When you hear of Broadway and Musicals you may think of Phantom Of The Opera, Cats, Rent, even modern musicals such as Rock Of Ages. But rarely do we know more about the terms that the Musical world have come to know as almost a second language. Well, we here at boom wanted to help explain a few terms you may have heard but never knew what they meant. So here are just a few that you can use to show off to your friends in conversation!
Advance - Advance tickets are sold before the show opens, whether it be online or at a box office. It's usually for garanteeing yourself a spot at a popular show ahead of time. Nobody likes to show up on opening night and wait in line (especially if it sells out before you reach the front).
Ballad: A dramatic song, usually romantic, song with the lyricism based around a single event. The pace is usually a slow to medium tempo, but that's not a requirement. If it is slow paced, overly romantic and can be described using the words 'sappy' 'soft' or 'heartfelt' (or anymore combination of those!) you can almost bet it's a ballad.
Here's some examples, we're certain you can come up with some more:
Some 'sappy' ballads:
With or Without You - U2, Open Arms - Journey, I Don't Wanna Miss a Thing - Aerosmith
Some 'soft' ballads:
Tears in Heaven - Eric Clapton, Drive - The Cars, Hey Jude - The Beatles
Some 'heartfelt' ballads:
Wish You Were Here - Pink Floyd, Knockin' On Heaven's Door - Bob Dylan, Stairway To Heaven - Led Zeppelin
Book: The plot and dialogue that carries the story of the musical between the musical numbers. This portion of the musical is usually written by somneone other than the composer or lyricist.
Broadway: The world famous theater district in New York City. The big leagues in the world of theater. Here's what's playing on Broadway now: http://www.broadway.com/
Choreographer: The person who creates all of the dance routines. During a number, the choreographer determines where everyone is, what they are doing, and how they are doing it. Musical movies like 'Step Up' also have choreographers for their dance numbers, and other films have choreographers for their fight scenes. Here's a montage of musical theater choreography:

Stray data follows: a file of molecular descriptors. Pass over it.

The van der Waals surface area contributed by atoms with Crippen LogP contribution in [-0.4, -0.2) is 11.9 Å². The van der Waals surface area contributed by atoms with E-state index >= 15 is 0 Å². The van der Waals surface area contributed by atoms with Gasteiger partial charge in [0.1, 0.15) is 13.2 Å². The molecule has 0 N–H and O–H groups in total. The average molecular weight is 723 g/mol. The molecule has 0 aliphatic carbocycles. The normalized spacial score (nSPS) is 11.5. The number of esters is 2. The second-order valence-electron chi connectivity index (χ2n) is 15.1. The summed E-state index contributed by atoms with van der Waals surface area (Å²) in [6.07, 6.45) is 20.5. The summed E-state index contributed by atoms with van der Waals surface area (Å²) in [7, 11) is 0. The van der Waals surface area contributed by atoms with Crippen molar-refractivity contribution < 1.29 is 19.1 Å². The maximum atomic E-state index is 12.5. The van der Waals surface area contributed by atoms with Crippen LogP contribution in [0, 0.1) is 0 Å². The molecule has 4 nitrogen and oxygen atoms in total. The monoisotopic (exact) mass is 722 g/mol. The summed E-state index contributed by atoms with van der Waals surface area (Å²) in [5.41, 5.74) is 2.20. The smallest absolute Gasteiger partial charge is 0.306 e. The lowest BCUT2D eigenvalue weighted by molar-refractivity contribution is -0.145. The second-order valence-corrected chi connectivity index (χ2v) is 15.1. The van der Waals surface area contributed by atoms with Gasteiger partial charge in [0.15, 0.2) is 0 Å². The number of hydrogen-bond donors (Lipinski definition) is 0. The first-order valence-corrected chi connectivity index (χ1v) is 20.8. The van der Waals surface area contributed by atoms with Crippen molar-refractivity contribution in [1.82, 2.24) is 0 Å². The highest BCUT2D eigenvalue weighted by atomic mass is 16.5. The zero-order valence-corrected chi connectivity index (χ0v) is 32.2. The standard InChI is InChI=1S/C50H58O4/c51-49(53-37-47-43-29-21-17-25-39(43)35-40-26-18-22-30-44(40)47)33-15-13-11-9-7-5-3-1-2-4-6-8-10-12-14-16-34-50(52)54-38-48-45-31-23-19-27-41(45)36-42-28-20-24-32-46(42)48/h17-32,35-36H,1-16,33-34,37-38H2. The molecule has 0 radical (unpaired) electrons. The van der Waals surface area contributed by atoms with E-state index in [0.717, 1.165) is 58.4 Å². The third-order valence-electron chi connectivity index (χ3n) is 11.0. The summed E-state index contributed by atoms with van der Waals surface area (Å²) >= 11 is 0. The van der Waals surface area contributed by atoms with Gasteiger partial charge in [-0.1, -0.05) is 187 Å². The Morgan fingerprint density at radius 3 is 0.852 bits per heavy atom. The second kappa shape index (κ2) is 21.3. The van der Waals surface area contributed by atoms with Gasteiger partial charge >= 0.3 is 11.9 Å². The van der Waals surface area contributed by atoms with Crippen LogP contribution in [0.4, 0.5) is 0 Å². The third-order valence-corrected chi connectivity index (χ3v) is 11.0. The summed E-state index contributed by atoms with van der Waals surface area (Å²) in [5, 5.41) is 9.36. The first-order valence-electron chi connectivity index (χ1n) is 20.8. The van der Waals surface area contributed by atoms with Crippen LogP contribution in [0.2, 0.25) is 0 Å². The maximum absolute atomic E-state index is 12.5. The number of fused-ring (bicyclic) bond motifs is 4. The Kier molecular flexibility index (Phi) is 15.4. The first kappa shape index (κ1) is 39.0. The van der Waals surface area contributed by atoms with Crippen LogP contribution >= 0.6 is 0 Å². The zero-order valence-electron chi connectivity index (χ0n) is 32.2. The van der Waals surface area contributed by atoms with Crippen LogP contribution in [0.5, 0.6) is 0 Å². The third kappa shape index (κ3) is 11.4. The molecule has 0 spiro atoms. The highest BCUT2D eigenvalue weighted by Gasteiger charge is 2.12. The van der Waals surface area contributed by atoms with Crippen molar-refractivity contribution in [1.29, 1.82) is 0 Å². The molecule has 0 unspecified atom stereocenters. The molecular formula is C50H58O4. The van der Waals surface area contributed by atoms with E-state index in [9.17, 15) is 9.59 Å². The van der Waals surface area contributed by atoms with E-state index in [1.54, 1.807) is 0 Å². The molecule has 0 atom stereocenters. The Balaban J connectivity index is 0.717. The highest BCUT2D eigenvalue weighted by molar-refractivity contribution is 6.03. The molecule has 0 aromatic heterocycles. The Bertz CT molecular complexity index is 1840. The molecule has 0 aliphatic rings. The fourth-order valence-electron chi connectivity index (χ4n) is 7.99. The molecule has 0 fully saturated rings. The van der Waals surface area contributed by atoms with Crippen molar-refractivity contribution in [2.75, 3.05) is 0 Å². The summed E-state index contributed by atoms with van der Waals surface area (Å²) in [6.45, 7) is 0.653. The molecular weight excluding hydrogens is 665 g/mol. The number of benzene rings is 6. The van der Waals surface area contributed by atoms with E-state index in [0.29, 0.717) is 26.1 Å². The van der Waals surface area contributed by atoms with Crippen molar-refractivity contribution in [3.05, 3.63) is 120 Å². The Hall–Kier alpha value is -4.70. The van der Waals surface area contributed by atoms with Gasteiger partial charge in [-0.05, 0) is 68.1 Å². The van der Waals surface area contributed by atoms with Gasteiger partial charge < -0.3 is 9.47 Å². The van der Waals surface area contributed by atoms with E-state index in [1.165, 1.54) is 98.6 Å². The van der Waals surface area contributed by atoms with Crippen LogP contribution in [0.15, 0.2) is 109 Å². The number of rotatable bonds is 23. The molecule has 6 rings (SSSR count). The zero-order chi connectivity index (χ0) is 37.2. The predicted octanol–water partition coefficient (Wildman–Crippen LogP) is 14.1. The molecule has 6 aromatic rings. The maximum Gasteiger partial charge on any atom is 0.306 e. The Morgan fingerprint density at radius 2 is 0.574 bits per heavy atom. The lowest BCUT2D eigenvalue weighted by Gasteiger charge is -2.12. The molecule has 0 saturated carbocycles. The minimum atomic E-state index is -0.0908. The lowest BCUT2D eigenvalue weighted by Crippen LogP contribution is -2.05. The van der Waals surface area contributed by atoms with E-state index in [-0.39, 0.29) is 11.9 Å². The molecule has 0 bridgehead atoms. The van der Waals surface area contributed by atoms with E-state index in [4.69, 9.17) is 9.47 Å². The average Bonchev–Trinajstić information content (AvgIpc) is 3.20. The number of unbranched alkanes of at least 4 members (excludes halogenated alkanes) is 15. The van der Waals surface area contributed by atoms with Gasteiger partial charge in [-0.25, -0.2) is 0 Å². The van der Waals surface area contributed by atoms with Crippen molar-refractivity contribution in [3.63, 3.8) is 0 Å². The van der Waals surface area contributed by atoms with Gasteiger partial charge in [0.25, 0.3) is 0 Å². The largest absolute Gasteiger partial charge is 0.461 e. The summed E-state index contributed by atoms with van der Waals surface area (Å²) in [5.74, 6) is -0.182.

Chorus: A chorus is a group of singers composed of males, females or a mix of the two that sing the melodic lines in a number. Essentially, it's like a choir.
Chorus Line: You probably know that this is already. A chorus line is a group of singers, usually female performing a number together. The emphasis on a chorus line was almost always on the appearance of the woman in the line, and not their talent. Here's an example of a chorus line:
Company: The term 'company' refers to the entire of a show. That one was pretty simple, eh?
Ensemble: An ensemble is the possible groupings of performers. Each amount is known by a different name:
Duo/Duet - 2 performers, Trio - 3 performers, Quartet - 4 performers, Quintet - 5 performers, Sextet - 6 performers, Septet - 7 performers, Octet - 8 performers.
Intermission: A break between the acts in a musical or theater production in which the house lights are raised and the audience is free to leave their seats. Usually, this also indicates the inevitable crowding of the snack stand and, more importantly, the bathrooms.
Overture: An instrumental number at the beginning of a play. It usually indicates that the show is about to begin and that the audience should return to (or proceed to quickly find) their seats. Usually, an overture contains a number of melodies from other songs in the production (Essentially foreshadowing them). Here's an interpretation of the Overture from Mamma Mia, see how many Abba songs you recognize in it!
Rehearsal Pianist: During early rehearsals of a production, a rehearsal painist duplicates the songs played by the orchestra for a simpler and quicker rehearsal of the musical numbers.
Reprise: A reprise is a melody that has already appeared in full performance during a production and returns later, usually with a modified tone or lyrics.
Show Stopper: A musical number that is so well-received by an audience that the cheering and applauding from them that follows literally stops the show breifly as performers wait for the audience appreciation to calm down before they resume the performance.
Virtuoso/Virtuosa: An extremely talented performer, simple as that.
West End: The theater district in London, the equivalent (on a smaller scale) of Broadway in Europe.